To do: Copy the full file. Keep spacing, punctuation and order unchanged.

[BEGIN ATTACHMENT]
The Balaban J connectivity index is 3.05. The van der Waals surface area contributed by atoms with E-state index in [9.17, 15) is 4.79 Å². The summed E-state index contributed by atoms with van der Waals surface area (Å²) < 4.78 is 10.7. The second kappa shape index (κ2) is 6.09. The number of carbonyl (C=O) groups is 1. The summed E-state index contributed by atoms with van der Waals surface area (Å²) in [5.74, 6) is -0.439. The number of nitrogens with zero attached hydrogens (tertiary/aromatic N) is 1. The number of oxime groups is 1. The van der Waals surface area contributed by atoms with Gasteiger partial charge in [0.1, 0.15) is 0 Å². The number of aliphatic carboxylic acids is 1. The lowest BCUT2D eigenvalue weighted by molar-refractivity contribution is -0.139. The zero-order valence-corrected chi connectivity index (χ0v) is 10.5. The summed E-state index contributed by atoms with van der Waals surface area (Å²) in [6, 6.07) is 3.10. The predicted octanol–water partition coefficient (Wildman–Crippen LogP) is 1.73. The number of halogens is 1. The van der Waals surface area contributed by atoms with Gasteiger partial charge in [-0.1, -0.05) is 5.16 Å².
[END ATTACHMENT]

The Balaban J connectivity index is 3.05. The van der Waals surface area contributed by atoms with E-state index in [9.17, 15) is 4.79 Å². The summed E-state index contributed by atoms with van der Waals surface area (Å²) < 4.78 is 10.7. The second kappa shape index (κ2) is 6.09. The number of carbonyl (C=O) groups is 1. The summed E-state index contributed by atoms with van der Waals surface area (Å²) in [5.74, 6) is -0.439. The number of nitrogens with zero attached hydrogens (tertiary/aromatic N) is 1. The number of oxime groups is 1. The van der Waals surface area contributed by atoms with Gasteiger partial charge in [0.1, 0.15) is 0 Å². The number of aliphatic carboxylic acids is 1. The lowest BCUT2D eigenvalue weighted by molar-refractivity contribution is -0.139. The zero-order valence-corrected chi connectivity index (χ0v) is 10.5. The summed E-state index contributed by atoms with van der Waals surface area (Å²) in [6, 6.07) is 3.10. The predicted octanol–water partition coefficient (Wildman–Crippen LogP) is 1.73. The number of halogens is 1. The van der Waals surface area contributed by atoms with Gasteiger partial charge in [-0.1, -0.05) is 5.16 Å².